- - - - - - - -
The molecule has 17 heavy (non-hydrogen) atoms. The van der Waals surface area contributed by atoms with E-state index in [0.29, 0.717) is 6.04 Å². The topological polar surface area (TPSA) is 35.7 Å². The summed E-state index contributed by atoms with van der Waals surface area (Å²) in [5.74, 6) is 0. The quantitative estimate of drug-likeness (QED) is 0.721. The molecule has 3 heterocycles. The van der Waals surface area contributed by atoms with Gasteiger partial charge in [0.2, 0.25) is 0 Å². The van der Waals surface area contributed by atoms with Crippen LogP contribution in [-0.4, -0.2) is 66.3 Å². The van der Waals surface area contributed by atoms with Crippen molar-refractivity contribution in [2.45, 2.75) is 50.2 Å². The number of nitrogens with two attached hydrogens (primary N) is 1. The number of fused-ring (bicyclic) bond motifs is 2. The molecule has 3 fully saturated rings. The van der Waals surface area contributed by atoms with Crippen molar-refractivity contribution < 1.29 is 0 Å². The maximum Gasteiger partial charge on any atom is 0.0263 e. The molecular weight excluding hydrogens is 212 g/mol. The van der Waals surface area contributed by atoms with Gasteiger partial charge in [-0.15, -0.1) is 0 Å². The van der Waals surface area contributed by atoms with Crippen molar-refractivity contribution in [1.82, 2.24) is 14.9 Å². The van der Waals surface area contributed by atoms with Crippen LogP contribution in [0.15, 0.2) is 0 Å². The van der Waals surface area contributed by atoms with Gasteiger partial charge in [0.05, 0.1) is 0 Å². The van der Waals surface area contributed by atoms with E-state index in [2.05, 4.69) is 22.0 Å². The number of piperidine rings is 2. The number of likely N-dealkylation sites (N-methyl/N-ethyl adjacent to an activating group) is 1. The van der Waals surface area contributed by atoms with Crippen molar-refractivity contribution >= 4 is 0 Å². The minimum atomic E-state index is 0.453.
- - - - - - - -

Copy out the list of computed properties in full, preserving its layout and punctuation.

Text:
The molecule has 17 heavy (non-hydrogen) atoms. The van der Waals surface area contributed by atoms with E-state index in [0.29, 0.717) is 6.04 Å². The topological polar surface area (TPSA) is 35.7 Å². The summed E-state index contributed by atoms with van der Waals surface area (Å²) in [5.74, 6) is 0. The quantitative estimate of drug-likeness (QED) is 0.721. The molecule has 3 heterocycles. The van der Waals surface area contributed by atoms with Gasteiger partial charge in [0.2, 0.25) is 0 Å². The van der Waals surface area contributed by atoms with Crippen LogP contribution in [-0.4, -0.2) is 66.3 Å². The van der Waals surface area contributed by atoms with Crippen molar-refractivity contribution in [2.45, 2.75) is 50.2 Å². The number of nitrogens with two attached hydrogens (primary N) is 1. The number of fused-ring (bicyclic) bond motifs is 2. The molecule has 3 fully saturated rings. The van der Waals surface area contributed by atoms with Crippen molar-refractivity contribution < 1.29 is 0 Å². The maximum Gasteiger partial charge on any atom is 0.0263 e. The molecular weight excluding hydrogens is 212 g/mol. The van der Waals surface area contributed by atoms with Gasteiger partial charge in [-0.15, -0.1) is 0 Å². The van der Waals surface area contributed by atoms with Crippen molar-refractivity contribution in [1.82, 2.24) is 14.9 Å². The van der Waals surface area contributed by atoms with Crippen LogP contribution in [0.15, 0.2) is 0 Å². The van der Waals surface area contributed by atoms with Gasteiger partial charge in [0.05, 0.1) is 0 Å². The van der Waals surface area contributed by atoms with E-state index in [2.05, 4.69) is 22.0 Å². The number of piperidine rings is 2. The number of likely N-dealkylation sites (N-methyl/N-ethyl adjacent to an activating group) is 1. The van der Waals surface area contributed by atoms with Crippen molar-refractivity contribution >= 4 is 0 Å². The minimum atomic E-state index is 0.453.